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Further Resources

5 ways academic journals can increase diversity in peer review. (2018, September 11). Scholastica.

An ethical framework for library publishing (Library Publishing Coalition).

Bean-Mellinger, B. (2018, June 29). Difference between an editor in chief and managing editor. Chron. Retrieved from https://work.chron.com/difference-between-editor-chief-managing-editor-12778.html.

Chapnick, A., & Nossal, R. (2017, May 23). The benefits of sitting on a journal’s editorial board. University Affairs. Retrieved from https://www.universityaffairs.ca/career-advice/career-advice-article/benefits-sitting-journals-editorial-board/.

Cochran, A. (2016, August 4). Nuts and bolts: The super long list of things to do when starting a new journal. The Scholarly Kitchen.

COPE Ethical guidelines for Peer Reviewers.

DOAJ Principles of transparency and best practice in scholarly publishing.

Editors Canada. (2016). Professional editorial standards. Retrieved from https://www.editors.ca/node/11696.

Eve, M. P. (2012). Starting an Open Access journal: A step-by-step guide. https://www.martineve.com/2012/07/10/starting-an-open-access-journal-a-step-by-step-guide.

Journalists for Human Rights, Indigenous Reports Program. (2017). Style guide for reporting on Indigenous Peoples. Retrieved from http://www.jhr.ca/en/jhr2017-style-book-indigenous-people/.

Library Publishing Coalition Ethical Framework Task Force. (2018). An ethical framework for library publishing, Version 1.0. Atlanta, GA: Educopia. http://dx.doi.org/10.5703/1288284316777.

Loosey, D. (2016, June 26). How your journal editor works. The Chronicle of Higher Education. Retrieved from https://www.chronicle.com/article/How-Your-Journal-Editor-Works/236911.

Mariani, M., Buckley, F., Reidy, T., & Witmer, R. (2013). Promoting Student Learning and Scholarship through Undergraduate Research Journals. PS: Political Science & Politics, 46(4), 830-835. doi:10.1017/S1049096513001133.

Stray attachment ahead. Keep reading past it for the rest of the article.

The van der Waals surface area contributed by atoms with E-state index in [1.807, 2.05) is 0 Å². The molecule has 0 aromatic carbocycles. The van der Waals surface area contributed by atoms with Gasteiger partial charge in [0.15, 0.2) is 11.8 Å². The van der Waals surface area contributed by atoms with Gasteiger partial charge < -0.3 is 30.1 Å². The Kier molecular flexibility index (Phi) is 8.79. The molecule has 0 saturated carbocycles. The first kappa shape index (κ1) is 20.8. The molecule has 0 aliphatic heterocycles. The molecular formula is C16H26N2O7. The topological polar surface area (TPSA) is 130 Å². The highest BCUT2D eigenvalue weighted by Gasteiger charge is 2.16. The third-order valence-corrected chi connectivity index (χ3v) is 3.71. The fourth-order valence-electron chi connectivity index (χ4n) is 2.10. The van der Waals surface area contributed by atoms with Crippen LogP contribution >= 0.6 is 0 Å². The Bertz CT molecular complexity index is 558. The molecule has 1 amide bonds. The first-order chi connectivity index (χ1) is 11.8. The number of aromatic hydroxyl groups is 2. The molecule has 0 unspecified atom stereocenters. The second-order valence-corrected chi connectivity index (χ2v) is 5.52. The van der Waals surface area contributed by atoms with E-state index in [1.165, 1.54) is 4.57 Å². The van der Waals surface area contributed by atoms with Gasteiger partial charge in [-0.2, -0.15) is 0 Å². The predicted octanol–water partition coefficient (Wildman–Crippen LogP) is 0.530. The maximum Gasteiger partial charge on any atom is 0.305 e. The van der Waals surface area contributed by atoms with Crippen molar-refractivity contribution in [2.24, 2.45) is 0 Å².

Maron, N., Kennison, R., Bracke, P., Hall, N., Gilman, I., Malenfant, K., Roh, C., Shorish, Y., (2019). Open and equitable scholarly communications: Creating a more inclusive future. Chicago, Ill.: Association of College and Research Libraries. http://www.ala.org/acrl/sites/ala.org.acrl/files/content/publications/booksanddigitalresources/digital/resec.pdf.

Professional editorial standards 2016.

Reno, A. (2010). Electronic Student Journals: A Survey of their Characteristics. The Eagle Feather, 7. doi:10.12794/tef.2009.162.

Stranack, K. (2008). Starting a new scholarly journal in Africa. http://web.archive.org/web/20131018100928/http://pkp.sfu.ca/files/AfricaNewJournal.pdf.

University of Sydney. (2014). University guidelines for non-traditional research outputs (NTROs). Retrieved from https://sydney.edu.au/research_support/performance/documents/ntro-guidelines-sydney.pdf.

Professional Associations #

Directory of Open Access Journals (DOAJ) #

Founded in 2003, DOAJ is a highly regarded authoritative voice within the Open Access movement. It is a directory of over 10,000 peer-reviewed open access journals. These journals have gone through a rigorous application process, and are expected to follow DOAJ’s co-authored document, Principles of Transparency and Best Practices in Scholarly Publishing.

There is an extensive list of publishing best practices on the DOAJ website. Indicated in the list are the practices required for membership within DOAJ.

Scholarly Publishing & Academic Resources Coalition (SPARC) #

As described on their website, “SPARC is a global coalition committed to making Open the default for research and education.” Browse information on the Open Agenda (Open Access, Open Education, and Open Data), background, and policies.

Library Publishing Coalition #

The Library Publishing Coalition is a “professional forum for developing best practices and shared expertise” in library publishing. Membership is by institution, so check with your librarian about access to their resources (some will require a login).